1. Mike Sivier Post author

      The facts are against you. Khan won because of people who voted Labour after being attracted by Jeremy Corbyn. You’re not arguing with me; you’re arguing with the statistics. Did I not post this link in the article?
      You say Boris Johnson would have won against Khan. Do you realise that he would have needed to mobilise a greater amount of support than had ever voted in a London mayoral election previously? Johnson’s vote fell in 2012 and – given the campaign the Conservatives ran this year, coupled with the fact that people know Johnson for what he is – there is no reason to believe it would not have fallen again.
      There is one very good reason Khan should not share a platform with Cameron: His party’s directive against associating with Conservatives in the referendum campaign. You can’t try to discuss a mayor’s loyalty after mentioning arch-Tory right-winger Boris and expect to be taken seriously, surely?
      Labour members can rebel against policy if it is a matter of conscience, yes. This isn’t one of those cases though – for obvious reasons.

      1. hayfords

        I did read the linked to article. You mention the statistics contained in it. Actually the article is made up of personal views such as “I think” and “my hunch is”. There is only one solitary statistic in the whole article near the end, “Sadiq Khan got 57 per cent of the vote in Tooting – compared to 47 per cent at the general election.” It is not even remotely a scientific analysis of the campaign result. My view that it was a typical London vote for Mayor that Labour were always going to win as did Livingstone. My opinion is just as valid as that of the personal opinion expressed in the article.

      2. Mike Sivier Post author

        The article shows that Khan attracted votes from people who had been attracted to Labour by Corbyn.
        “If you look at where he did best, with the exception of his home seat of Tooting, he largely did exactly as you’d expect a generic Labour candidate to do, with his margin of victory down to exactly the kinds of voters that Corbyn has added to the Labour tent.”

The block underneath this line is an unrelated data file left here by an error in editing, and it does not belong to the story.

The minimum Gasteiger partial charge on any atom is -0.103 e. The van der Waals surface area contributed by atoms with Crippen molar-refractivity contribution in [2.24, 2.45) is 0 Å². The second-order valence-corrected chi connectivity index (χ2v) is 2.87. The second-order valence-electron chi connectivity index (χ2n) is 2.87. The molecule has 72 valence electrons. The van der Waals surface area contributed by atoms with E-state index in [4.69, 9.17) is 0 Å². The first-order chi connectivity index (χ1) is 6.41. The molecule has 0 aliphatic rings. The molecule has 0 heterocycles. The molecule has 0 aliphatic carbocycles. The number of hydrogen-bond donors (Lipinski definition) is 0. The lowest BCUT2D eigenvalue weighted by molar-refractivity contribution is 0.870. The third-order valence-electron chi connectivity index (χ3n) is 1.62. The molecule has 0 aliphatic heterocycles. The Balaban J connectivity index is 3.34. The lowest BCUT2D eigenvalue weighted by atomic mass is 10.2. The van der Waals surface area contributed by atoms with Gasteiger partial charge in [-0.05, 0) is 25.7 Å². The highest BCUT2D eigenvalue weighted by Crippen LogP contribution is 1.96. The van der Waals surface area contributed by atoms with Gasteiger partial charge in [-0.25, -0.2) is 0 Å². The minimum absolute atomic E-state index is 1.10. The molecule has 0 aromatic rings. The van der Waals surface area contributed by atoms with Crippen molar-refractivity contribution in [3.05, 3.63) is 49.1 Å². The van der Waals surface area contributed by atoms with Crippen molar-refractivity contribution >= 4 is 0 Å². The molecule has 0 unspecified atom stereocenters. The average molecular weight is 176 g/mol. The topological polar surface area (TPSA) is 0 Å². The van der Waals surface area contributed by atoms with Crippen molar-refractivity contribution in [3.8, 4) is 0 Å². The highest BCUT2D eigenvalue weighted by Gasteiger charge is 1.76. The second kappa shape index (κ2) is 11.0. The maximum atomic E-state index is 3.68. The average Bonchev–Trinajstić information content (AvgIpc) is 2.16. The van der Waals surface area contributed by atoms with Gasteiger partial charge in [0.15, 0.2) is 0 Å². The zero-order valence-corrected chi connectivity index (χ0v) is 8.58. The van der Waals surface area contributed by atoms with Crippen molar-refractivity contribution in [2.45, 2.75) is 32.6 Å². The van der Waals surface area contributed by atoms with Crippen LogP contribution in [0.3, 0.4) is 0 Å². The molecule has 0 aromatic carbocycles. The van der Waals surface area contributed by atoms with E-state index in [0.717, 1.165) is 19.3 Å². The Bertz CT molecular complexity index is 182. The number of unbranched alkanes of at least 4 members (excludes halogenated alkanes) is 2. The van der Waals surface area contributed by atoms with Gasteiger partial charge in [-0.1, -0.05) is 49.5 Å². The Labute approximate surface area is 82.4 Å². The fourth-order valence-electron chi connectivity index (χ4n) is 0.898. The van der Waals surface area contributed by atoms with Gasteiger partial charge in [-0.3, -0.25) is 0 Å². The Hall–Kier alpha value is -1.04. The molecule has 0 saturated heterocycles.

The opinion expressed in the article is based on the facts – and doesn’t actually differ from yours all that much. It’s simply that you have chosen not to believe that the Corbyn effect had anything to do with it. If that was the case, Zac Goldsmith would now be mayor of London.

  3. Rupert Mitchell (@rupert_rrl)

    I have to confess that I am confused by this man. I hope he is not one of those who are “in it for what THEY can get out of it”. It is very important that we all support our leader Jeremy Corbyn who doesn’t fluctuate between right and left for the sake of convenience. At this moment in time I like to feel that Sadiq is simply taking advantage of Cameron for the sake of staying IN the EU.

  4. Phil Woodford

    Yes, Khan really scares the Corbynistas, doesn’t he? He’s a lot smarter than Jez and actually puts into practice the ‘new politics’ to which Corbyn only pays lipservice. My latest blog picks up on these themes and argues Khan is everything the current Labour leader will never be.

    1. Mike Sivier Post author

      It’s a fascinating rant.
      Most of the arguments have been well disproved but readers of This Blog are welcome to visit your site to see how unreasonable the right-wing opposition to Corbyn can be.

    2. John

      Heck Phil, I can’t remember every comment you’ve made on here, but I thought you were a Tory! I didn’t realise you were on the Labour side (allbeit back in 2001). I’m assuming of course that you haven’t switched sides in the meantime?

      1. Mike Sivier Post author

        He’s extremely right-wing but claims to be Labour.
        I don’t believe him.
        Red Tory?

      2. Phil Woodford